A large number of exosome miRNAs have been discovered and can be used as markers for cancer diagnostic testing. Seven miRNAs in colorectal cancer exosomes can be used as diagnostic markers for colorectal cancer at various stages; miR-21 and miR-1246 in exosomes can be used as markers for breast cancer detection. In addition, ovarian cancer, prostate cancer, pancreatic cancer, non-small cell lung cancer and other cancers have been found to be exogenous miRNA markers for cancer diagnosis.

 

Detection of exosome miRNA markers can be used as a risk assessment tool for cancer prognosis. Exosome miR-19a can be used as a low cure rate for colorectal cancer. It is found that patients with colorectal cancer with high miR-19a content in exosomes are prone to liver metastasis, with high prognosis rate and low 5-year survival rate. And miR-4772-3p can be used as a marker for recurrence assessment in patients with stage 2 and 3 colorectal cancer after FOLFOX chemotherapy. Patients with colorectal cancer with low miR-4772-3p content in exosomes have high recurrence rate and low survival rate after FOLFOX chemotherapy.

 

In addition to miRNA-like markers, other nucleic acid molecules in exosomes have also been found to be useful markers for cancer diagnosis. Manterola et al found that RNU6-1, a small non-coding RNA molecule derived from serum exosomes, can be used to diagnose glioblastoma multiforme; Nilsson et al found PCA-3, TMPRSS2 in exosomes derived from urine: ERG transcribed RNA molecules are potential diagnostic markers for prostate cancer; Melo et al found that DNA molecules with KRAS mutations in GPC-positive exosomes can be used for the diagnosis and personalized treatment of pancreatic cancer.

 

 

. Application of exosome “liquid biopsy” in cancer diagnosis

The exocrine secreted by the cells can be directly obtained from various body fluids, blood, urine, saliva, ascites, pleural effusion, etc., and the body fluid of cancer patients often contains a large amount of exosomes, which is used for liquid biopsy of exosomes and provides a material basis for cancer diagnosis. A large number of studies have shown that a variety of cancers can be diagnosed using proteins or nucleic acid markers in exosomes, such as breast cancer, ovarian cancer, prostate cancer, colorectal cancer, etc. Therefore, it provides a theoretical basis for the application of exogenous liquid biopsy in cancer diagnosis. Exosomes can be directly purified from a variety of body fluids, purification and identification techniques are becoming more and more perfect, providing a technical basis for the application of exogenous liquid biopsy for cancer diagnosis.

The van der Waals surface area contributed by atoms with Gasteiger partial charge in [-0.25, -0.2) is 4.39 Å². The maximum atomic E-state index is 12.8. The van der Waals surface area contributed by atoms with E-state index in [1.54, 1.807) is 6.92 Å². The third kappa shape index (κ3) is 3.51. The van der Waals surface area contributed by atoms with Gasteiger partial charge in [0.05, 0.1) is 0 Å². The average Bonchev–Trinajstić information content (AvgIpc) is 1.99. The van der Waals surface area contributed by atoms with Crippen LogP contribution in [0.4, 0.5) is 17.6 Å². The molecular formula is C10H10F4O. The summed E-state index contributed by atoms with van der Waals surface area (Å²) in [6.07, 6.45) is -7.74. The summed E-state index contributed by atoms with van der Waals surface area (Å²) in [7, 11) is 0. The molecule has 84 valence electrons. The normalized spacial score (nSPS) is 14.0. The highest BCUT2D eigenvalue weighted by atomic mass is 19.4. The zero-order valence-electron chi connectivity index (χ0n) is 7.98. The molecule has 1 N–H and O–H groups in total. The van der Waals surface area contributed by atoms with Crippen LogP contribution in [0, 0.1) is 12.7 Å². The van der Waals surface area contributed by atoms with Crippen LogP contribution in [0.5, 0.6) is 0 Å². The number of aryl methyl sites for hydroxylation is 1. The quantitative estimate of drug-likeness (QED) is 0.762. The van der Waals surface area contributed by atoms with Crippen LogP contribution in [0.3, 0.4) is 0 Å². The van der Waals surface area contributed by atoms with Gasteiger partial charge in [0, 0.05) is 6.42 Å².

The advantages of exosome liquid biopsy for cancer diagnosis can be summarized as three points: easy to sample, good stability, and coverage of cancer heterogeneity. Compared with tissue biopsy, exudate liquid biopsy has the advantages of non-invasive sampling and convenient sampling. With the improvement of exosome purification and identification technology, it is easy to obtain from blood and urine, and the demand for samples is also reduced.

 

The stability advantages of exosome liquid biopsy are mainly reflected in two aspects: on the one hand, exosomes can maintain the stability of internal molecular markers. Exosomes can protect internal nucleic acids or proteins from various enzymes in body fluids. Valadi et al. found that RNA molecules in exosomes are not degraded by RNase in the external environment. On the other hand, exosomes are still stable in long-term in vitro storage samples, and the activity is maintained very well. Taylor et al found that exosome miRNA markers in blood samples stored at 4 degrees for 24hr were still available for ovarian cancer detection. Exosomes obtained from a two-year sample stored at -80 degrees still have good stability.